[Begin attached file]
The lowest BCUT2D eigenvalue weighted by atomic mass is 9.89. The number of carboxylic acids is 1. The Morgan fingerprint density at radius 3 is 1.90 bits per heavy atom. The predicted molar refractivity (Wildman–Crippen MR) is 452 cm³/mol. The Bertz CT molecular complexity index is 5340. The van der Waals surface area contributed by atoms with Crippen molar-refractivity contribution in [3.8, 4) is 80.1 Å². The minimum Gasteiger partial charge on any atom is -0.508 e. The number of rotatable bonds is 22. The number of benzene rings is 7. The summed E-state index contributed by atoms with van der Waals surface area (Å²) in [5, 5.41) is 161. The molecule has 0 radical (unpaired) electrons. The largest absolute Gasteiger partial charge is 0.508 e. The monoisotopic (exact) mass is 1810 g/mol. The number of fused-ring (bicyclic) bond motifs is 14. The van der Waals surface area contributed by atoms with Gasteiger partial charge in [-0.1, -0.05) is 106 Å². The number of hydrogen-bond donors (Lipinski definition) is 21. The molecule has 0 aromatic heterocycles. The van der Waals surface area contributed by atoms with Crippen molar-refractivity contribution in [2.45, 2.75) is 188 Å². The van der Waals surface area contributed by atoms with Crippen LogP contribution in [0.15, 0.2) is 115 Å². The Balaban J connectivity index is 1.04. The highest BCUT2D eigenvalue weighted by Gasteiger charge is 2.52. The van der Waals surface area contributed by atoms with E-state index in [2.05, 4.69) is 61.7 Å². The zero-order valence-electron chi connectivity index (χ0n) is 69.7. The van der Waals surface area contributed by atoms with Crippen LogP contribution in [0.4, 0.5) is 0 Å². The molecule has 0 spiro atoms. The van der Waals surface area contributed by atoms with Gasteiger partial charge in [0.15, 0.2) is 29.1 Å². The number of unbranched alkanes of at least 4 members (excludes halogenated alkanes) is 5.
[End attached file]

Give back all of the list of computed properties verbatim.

The lowest BCUT2D eigenvalue weighted by atomic mass is 9.89. The number of carboxylic acids is 1. The Morgan fingerprint density at radius 3 is 1.90 bits per heavy atom. The predicted molar refractivity (Wildman–Crippen MR) is 452 cm³/mol. The Bertz CT molecular complexity index is 5340. The van der Waals surface area contributed by atoms with Crippen molar-refractivity contribution in [3.8, 4) is 80.1 Å². The minimum Gasteiger partial charge on any atom is -0.508 e. The number of rotatable bonds is 22. The number of benzene rings is 7. The summed E-state index contributed by atoms with van der Waals surface area (Å²) in [5, 5.41) is 161. The molecule has 0 radical (unpaired) electrons. The largest absolute Gasteiger partial charge is 0.508 e. The monoisotopic (exact) mass is 1810 g/mol. The number of fused-ring (bicyclic) bond motifs is 14. The van der Waals surface area contributed by atoms with Gasteiger partial charge in [-0.1, -0.05) is 106 Å². The number of hydrogen-bond donors (Lipinski definition) is 21. The molecule has 0 aromatic heterocycles. The van der Waals surface area contributed by atoms with Crippen molar-refractivity contribution in [2.45, 2.75) is 188 Å². The van der Waals surface area contributed by atoms with Crippen LogP contribution in [0.15, 0.2) is 115 Å². The Balaban J connectivity index is 1.04. The highest BCUT2D eigenvalue weighted by Gasteiger charge is 2.52. The van der Waals surface area contributed by atoms with E-state index in [2.05, 4.69) is 61.7 Å². The zero-order valence-electron chi connectivity index (χ0n) is 69.7. The van der Waals surface area contributed by atoms with Crippen LogP contribution in [0.4, 0.5) is 0 Å². The molecule has 0 spiro atoms. The van der Waals surface area contributed by atoms with Gasteiger partial charge in [0.15, 0.2) is 29.1 Å². The number of unbranched alkanes of at least 4 members (excludes halogenated alkanes) is 5.